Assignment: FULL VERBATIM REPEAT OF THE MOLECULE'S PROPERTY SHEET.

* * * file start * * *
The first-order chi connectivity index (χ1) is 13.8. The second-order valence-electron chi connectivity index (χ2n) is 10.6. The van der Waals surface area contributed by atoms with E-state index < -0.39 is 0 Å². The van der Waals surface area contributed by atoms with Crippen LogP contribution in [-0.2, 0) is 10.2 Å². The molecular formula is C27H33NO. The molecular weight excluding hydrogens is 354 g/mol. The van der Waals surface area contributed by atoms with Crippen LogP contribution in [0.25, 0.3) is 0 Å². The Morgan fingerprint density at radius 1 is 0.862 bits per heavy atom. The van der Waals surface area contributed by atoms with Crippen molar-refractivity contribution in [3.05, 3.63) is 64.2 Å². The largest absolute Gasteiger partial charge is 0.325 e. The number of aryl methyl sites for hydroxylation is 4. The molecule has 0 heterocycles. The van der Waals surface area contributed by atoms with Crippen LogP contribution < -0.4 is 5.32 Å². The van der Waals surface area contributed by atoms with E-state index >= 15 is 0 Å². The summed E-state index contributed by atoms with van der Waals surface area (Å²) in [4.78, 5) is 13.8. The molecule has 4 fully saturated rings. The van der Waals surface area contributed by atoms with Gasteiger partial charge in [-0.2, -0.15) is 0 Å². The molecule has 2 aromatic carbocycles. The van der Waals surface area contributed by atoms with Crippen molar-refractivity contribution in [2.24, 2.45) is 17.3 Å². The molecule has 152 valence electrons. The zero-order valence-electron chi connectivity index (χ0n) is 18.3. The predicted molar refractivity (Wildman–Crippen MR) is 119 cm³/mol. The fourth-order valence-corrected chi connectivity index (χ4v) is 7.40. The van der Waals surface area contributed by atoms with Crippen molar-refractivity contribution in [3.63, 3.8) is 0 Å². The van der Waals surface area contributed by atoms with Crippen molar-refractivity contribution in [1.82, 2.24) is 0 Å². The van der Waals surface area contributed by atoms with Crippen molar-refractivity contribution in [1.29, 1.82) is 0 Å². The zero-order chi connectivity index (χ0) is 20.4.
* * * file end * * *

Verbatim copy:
The first-order chi connectivity index (χ1) is 13.8. The second-order valence-electron chi connectivity index (χ2n) is 10.6. The van der Waals surface area contributed by atoms with E-state index < -0.39 is 0 Å². The van der Waals surface area contributed by atoms with Crippen LogP contribution in [-0.2, 0) is 10.2 Å². The molecular formula is C27H33NO. The molecular weight excluding hydrogens is 354 g/mol. The van der Waals surface area contributed by atoms with Crippen LogP contribution in [0.25, 0.3) is 0 Å². The Morgan fingerprint density at radius 1 is 0.862 bits per heavy atom. The van der Waals surface area contributed by atoms with Crippen molar-refractivity contribution in [3.05, 3.63) is 64.2 Å². The largest absolute Gasteiger partial charge is 0.325 e. The number of aryl methyl sites for hydroxylation is 4. The molecule has 0 heterocycles. The van der Waals surface area contributed by atoms with Crippen LogP contribution < -0.4 is 5.32 Å². The van der Waals surface area contributed by atoms with E-state index >= 15 is 0 Å². The summed E-state index contributed by atoms with van der Waals surface area (Å²) in [4.78, 5) is 13.8. The molecule has 4 fully saturated rings. The van der Waals surface area contributed by atoms with Gasteiger partial charge in [-0.2, -0.15) is 0 Å². The molecule has 2 aromatic carbocycles. The van der Waals surface area contributed by atoms with Crippen molar-refractivity contribution in [2.24, 2.45) is 17.3 Å². The molecule has 152 valence electrons. The zero-order valence-electron chi connectivity index (χ0n) is 18.3. The predicted molar refractivity (Wildman–Crippen MR) is 119 cm³/mol. The fourth-order valence-corrected chi connectivity index (χ4v) is 7.40. The van der Waals surface area contributed by atoms with Crippen molar-refractivity contribution in [3.63, 3.8) is 0 Å². The van der Waals surface area contributed by atoms with Crippen molar-refractivity contribution in [1.82, 2.24) is 0 Å². The van der Waals surface area contributed by atoms with Crippen molar-refractivity contribution in [1.29, 1.82) is 0 Å². The zero-order chi connectivity index (χ0) is 20.4.